I like to feather some flat-leaf parsley and cilantro with some scallions in the food processor, and get them really powdery, and then you put that into some cooked rice. It turns the rice bright green—and you have added a serving of vegetables.
Q. There are many bright-colored rice dishes in the new book—blueberry rice, cranberry rice, green and orange rices…tell me more.
A. I’m into painting my rice! There are a lot more grains and rices available now. So for example: One of my favorite is black or forbidden rice, and I embed with beluga lentils and minced mushrooms. It becomes “Black Rice Plus.” I love playing with the classic rice-and-beans combinations, and using fruits and vegetables and herbs to do that.
My orange rice doesn’t start out orange—it starts out as brown basmati, my baseline rice. I orange it up with orange bell peppers and roasted ‘Butternut’ squash, and the garnish it with chopped papaya and I serve it with a Cuban-style black beans. Great for October, for Halloween!
A. I feel that the definition of the word “vegetarian” is up for renewal. I am not a big fan of people labeling themselves food-wise. It limits the imagination and limits the conversation.
Eat what you want; don’t eat what you don’t want. The identity thing takes it a bit far for me.
I would prefer semantically that the food be what we are describing, and not the person. The person will change—we will have days when we have different energy levels and different needs, and eras in our lives, as we age, where our metabolism changes.
We don’t want to lock ourselves into an identity…I used the word “vegetarian” in the subtitle of the new book, but I am also questioning that word more than ever.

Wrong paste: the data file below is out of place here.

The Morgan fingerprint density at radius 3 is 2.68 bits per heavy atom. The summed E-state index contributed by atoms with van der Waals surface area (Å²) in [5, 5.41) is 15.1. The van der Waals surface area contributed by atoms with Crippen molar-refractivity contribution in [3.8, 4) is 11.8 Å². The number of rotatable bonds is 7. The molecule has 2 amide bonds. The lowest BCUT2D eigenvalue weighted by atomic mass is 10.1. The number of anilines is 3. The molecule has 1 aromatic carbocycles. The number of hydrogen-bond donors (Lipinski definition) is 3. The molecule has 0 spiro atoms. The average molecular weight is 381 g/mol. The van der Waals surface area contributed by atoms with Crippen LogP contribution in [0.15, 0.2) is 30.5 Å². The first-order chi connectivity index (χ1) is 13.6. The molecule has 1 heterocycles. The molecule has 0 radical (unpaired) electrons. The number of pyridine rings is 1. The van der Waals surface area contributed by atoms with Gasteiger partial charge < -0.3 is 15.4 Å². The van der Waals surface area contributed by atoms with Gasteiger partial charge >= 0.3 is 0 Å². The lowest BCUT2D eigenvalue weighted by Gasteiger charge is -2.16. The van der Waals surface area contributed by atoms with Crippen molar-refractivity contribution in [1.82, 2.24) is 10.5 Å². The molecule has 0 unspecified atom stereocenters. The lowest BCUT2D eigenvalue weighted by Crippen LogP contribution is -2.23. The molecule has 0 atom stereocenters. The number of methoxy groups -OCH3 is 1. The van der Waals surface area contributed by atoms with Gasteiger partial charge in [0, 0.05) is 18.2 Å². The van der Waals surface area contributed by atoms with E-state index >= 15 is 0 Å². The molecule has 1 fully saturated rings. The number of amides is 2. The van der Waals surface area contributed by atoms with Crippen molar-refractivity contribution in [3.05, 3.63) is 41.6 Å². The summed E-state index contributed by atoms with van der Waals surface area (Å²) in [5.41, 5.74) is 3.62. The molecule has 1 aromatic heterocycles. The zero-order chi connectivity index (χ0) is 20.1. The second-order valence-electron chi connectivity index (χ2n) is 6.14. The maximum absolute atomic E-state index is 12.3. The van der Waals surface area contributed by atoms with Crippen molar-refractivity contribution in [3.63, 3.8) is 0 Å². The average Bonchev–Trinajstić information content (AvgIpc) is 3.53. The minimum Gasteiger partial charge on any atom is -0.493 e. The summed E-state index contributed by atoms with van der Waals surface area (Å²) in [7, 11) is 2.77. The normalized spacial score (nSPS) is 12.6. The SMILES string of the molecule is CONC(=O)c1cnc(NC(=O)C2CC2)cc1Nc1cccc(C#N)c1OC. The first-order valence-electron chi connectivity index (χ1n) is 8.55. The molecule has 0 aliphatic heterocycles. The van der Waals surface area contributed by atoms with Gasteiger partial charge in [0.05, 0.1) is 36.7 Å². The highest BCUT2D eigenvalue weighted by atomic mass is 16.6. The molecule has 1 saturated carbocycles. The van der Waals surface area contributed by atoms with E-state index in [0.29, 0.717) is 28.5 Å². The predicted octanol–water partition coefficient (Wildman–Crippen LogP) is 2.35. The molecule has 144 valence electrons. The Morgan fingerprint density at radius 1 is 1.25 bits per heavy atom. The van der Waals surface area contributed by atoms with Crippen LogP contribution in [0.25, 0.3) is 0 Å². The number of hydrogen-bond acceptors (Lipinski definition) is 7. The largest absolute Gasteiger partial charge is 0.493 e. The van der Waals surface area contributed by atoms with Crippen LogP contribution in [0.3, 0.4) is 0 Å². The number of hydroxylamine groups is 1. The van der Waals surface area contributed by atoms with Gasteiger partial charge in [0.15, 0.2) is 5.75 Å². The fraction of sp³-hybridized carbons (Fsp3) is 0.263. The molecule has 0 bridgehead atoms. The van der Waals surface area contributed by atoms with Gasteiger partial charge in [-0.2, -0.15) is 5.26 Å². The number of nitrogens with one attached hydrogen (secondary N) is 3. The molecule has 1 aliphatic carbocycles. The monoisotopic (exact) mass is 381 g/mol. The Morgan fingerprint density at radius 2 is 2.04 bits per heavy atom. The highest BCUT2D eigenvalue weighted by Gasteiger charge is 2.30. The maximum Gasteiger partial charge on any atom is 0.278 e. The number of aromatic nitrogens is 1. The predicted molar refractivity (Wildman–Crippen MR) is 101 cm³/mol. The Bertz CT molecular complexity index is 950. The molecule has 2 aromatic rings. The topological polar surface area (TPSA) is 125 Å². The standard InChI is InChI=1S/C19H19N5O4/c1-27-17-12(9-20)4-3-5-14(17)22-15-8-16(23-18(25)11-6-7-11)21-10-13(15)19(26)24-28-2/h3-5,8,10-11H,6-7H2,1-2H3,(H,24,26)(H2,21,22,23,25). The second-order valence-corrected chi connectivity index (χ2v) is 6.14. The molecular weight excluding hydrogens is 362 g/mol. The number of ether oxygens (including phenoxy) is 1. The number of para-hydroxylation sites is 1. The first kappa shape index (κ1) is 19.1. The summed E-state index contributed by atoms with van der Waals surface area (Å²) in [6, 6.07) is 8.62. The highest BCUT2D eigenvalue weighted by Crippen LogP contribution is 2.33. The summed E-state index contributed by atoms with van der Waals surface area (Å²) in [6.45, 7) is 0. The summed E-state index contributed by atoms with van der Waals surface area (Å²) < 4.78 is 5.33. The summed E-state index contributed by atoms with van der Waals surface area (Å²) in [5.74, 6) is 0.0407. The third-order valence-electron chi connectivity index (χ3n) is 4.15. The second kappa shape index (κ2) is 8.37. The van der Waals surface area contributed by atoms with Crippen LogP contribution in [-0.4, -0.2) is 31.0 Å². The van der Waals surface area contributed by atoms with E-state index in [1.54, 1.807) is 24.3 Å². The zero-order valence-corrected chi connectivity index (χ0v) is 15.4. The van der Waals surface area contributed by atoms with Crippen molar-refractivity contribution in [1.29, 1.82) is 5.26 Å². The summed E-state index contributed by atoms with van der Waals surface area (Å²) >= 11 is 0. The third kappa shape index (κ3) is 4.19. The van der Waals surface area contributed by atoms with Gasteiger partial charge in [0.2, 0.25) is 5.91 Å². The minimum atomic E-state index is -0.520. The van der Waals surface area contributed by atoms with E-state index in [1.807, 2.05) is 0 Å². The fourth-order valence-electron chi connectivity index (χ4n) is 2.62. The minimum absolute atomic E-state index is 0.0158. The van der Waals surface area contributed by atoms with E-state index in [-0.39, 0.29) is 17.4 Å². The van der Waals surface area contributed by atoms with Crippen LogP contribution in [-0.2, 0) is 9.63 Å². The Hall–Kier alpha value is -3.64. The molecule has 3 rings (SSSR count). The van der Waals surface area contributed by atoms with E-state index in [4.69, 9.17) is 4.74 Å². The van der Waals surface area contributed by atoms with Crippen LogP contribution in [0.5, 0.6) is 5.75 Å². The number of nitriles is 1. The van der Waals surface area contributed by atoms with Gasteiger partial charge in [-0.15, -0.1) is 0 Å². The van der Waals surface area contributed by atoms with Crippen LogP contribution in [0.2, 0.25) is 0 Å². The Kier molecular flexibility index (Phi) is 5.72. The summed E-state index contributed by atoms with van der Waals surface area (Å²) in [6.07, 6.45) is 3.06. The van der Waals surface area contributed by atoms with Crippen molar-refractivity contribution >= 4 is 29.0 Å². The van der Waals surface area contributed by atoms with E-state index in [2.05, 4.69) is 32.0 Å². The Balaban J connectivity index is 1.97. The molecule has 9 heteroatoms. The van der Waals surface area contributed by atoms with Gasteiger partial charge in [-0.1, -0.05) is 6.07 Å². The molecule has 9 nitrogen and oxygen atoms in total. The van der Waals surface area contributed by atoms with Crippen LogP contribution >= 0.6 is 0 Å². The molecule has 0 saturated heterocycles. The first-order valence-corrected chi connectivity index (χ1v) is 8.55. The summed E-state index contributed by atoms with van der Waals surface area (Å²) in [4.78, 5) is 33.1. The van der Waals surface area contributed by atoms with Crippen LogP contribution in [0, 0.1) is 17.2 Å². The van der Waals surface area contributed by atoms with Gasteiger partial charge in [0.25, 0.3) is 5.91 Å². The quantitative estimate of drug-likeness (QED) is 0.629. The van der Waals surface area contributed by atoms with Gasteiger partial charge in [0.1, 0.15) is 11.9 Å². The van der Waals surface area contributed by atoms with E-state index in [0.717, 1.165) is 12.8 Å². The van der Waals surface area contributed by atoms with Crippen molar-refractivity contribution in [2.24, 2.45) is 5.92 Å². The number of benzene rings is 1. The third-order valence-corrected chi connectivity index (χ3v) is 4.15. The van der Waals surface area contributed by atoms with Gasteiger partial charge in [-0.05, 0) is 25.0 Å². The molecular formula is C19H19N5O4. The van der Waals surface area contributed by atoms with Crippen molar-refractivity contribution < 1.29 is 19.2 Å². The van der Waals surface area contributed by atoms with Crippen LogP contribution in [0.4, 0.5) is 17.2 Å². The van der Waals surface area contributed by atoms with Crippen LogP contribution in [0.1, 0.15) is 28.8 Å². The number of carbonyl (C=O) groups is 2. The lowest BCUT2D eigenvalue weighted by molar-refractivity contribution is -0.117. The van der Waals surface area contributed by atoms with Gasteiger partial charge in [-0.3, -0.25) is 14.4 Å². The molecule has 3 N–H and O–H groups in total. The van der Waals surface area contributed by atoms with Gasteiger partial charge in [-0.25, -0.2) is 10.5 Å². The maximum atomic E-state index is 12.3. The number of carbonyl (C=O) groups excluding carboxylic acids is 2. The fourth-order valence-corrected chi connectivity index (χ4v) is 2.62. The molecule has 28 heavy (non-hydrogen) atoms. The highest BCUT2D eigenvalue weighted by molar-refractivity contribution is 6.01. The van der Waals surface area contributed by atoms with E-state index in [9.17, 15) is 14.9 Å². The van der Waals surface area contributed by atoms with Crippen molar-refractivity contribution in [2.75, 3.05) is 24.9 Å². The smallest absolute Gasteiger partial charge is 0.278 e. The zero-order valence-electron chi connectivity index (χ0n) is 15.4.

For me, I see it as an adjective, and not a noun.
I find that the definition of it has always been something about meat: as in, “Keep it off my plate, please.” I have not very often heard it as a positive statement about vegetables. And I have met many vegetarians who don’t eat a lot of vegetables. So that word is problematic.
Q. Your tomato sauce seems to have evolved, too—I see it now comes from roasted ‘Roma’ type tomatoes.
A. I love a very plain tomato sauce. Most commercial tomato sauces are positively saturated with salt—with some kind of sodium. But when you make your own, in the case of these slow-roasted ‘Roma’ tomatoes, you don’t need any salt.
They’re the meatiest and least-juicy tomatoes. They can start out very unpromising—not very red, not very soft—but they really hold a lot back!
What they hold back comes forth when they are in a slow oven, 250 degrees F or so, and cut into quarters or sometimes sixths or eighths, depending on their size.
Laid out on a single layer on a slick of olive oil—it’s kind of like a cross between roasting them and drying them. You keep them there for a good long time, and they become like candy.
They are so genuinely, deeply the essence of tomato. You can mash them or rough puree them, and it’s an incredible, rich tomato sauce.
- Find Mollie Katzen anytime at her website, and check there to see if she’s doing a book event near you sometime soon.
how to enter to win ‘the heart of the plate’
I’VE BOUGHT TWO EXTRA COPIES of Mollie Katzen’s big new cookbook, “The Heart of the Plate,” to share with you. All you have to do to enter is answer the following question, typing your reply into the comments box way at the bottom of the page (past all the other comments).
What’s at the heart of your plate these days? What has changed most about the way you cook, or the ingredients you use, compared to Moosewood-era or even just five or 10 years ago?
(My answer: I added dairy and eggs back into a formerly all plant-based diet of many decades in duration. As Mollie says, our bodies change and we may need more or less of something!)
Feeling shy, or have no reply? Just say “count me in” or some such, and I will.
I’ll select two winners (U.S. and Canada only) at random, after entries close at midnight on Wednesday, October 16. Good luck to all!
(All photos courtesy of Mollie Katzen. Disclosure: Amazon affiliate links yield a small commission that I use to buy books for future giveaways.)